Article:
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Salt shaker. Photo: <a href="">pboyd04</a>, Creative Commons, some rights reserved
Salt shaker. Photo: pboyd04, Creative Commons, some rights reserved

Natural Selections: Why we need salt

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Besides making our food taste better, sodium chloride (salt) is necessary for our bodies to function. Martha Foley and Dr. Curt Stager whet their appetites on the science of salt.

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Martha Foley: So we’re always talking about, you need this in your diet; you need that in your diet. You need this, you need that--mineral… vitamin… whatever. My question is why? What does that stuff do? And let’s talk about salt. Because we were talking about salt before and we talked all about salt, but we didn’t say why we need salt. I mean, what does it actually do in there?

Dr. Curt Stager: Yeah, it’s a really interesting time where people again can look down on the level of things you can’t see. So before, we all knew you wanted salt, you crave it, you can taste it. Other animals are using it. Butterflies are licking it out of puddles.

MF: It’s not just because it makes something taste better.

CS: Right, that’s half the story.

MF: That’s the marketing part right there.

CS: The marketing part, okay. Now, the evolutionary big picture is that it tastes good because you need it. You’ve got taste sensors in your mouth rewarding you for putting it into your mouth. So well, if you think about it, if you ever cry your tears are salty. Your body fluids have this in there. Your blood is salty, if you’ve ever had a cut and you licked it.

MF: We’re salty folks.

CS: We’re salty folks, and basically, animals are full of salty fluids. So that’s where your sodium is going and the chlorine that comes with it in the sodium chloride. Some other atoms are in there, too, but just focusing on the sodium story because it’s better known, there are really two uses for it. One of them is to maintain the water balance of your body. To keep you sort of inflated instead of being a dried-out mummy. You have to mix the right amount of salts in there to control osmosis, how water will be moving in and out of your tissues. You may lose it all if you don’t have some salts to anchor the water in your body. It helps hold your shape and give your cells the shape. So that’s part of the story.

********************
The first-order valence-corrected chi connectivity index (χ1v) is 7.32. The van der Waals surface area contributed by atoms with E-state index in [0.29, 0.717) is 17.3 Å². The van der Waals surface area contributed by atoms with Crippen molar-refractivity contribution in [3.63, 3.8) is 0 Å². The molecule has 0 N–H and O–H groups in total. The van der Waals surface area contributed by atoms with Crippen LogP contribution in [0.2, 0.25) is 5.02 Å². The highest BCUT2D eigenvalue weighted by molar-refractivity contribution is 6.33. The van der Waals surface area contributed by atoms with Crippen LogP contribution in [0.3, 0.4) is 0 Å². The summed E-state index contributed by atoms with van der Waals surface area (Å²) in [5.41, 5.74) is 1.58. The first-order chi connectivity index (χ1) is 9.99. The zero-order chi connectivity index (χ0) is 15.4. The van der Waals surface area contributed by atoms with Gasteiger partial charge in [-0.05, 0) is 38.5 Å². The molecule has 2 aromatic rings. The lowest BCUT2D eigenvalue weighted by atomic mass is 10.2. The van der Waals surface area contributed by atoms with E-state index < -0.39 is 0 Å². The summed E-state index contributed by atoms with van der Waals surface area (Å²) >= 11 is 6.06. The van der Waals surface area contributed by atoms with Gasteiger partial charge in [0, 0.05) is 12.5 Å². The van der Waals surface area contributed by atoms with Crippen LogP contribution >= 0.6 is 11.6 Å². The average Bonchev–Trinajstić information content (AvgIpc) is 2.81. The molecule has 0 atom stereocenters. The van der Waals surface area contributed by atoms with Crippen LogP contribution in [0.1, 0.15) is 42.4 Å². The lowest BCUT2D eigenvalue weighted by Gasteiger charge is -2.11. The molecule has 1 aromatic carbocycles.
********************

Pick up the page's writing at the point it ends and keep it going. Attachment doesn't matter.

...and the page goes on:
MF: Really? Huh, okay, that’s one thing.

CS: But to me the juiciest part is that you use it more actively than that. Your nerves use it to function. So every thought you’ve ever had, every motion or every action you take is controlled by sodium moving in and out of your nerves. Because the signals in your brain, the signals that make your arm move or make you taste something--even, ironically, the way the nerves fire off is not electricity like in a computer or a machine. It’s the movement of little atoms, little positively charged sodiums and also potassiums--but mainly sodiums--just moving into the cell all the way down the length of that long string of the neuron. It’s the movement that is the signal. So, if you don’t have sodium in your body, your nerves don’t work.

MF: You’re done for.

CS: So you need the right balance, not only to maintain the fluids in your body and the shape of your cells, but it’s what you think, feel and move with.

MF: Does it matter about… I mean, you don’t want to eat too much salt.

CS: You don’t want to eat too much, but you don’t want to eat too little. So it is this amazing balance and you control it. Your mouth is like the portal for your body, how much is going to come in? And your taste sensors say “oh there’s a little sodium in that food, that tastes really good. I’m going to eat more of it.” But if there’s too much and it doesn’t taste good, your sensors tell you “don’t eat so much of this.” Then the rest of it, you are losing in your wastes; you’re losing it from your skin and you’re losing it from evaporating off your sweat and things like that. So it’s always coming in and always going out. You’re body is carefully regulating--not too much or not too little--making sure your nerves will work right basically.

MF: Fascinating. I’m sure there’s a story about everything we take into our bodies that is interesting like this.

CS: That’s why when you need something, it’s because it’s doing something inside of you and being a part of who you are. So, ironically, you could even say that the sodium in your body is helping you find more sodium to eat.

MF: You could say that. Thanks very much. Dr. Curt Stager of Paul Smiths College. I’m Martha Foley at St. Lawrence University.

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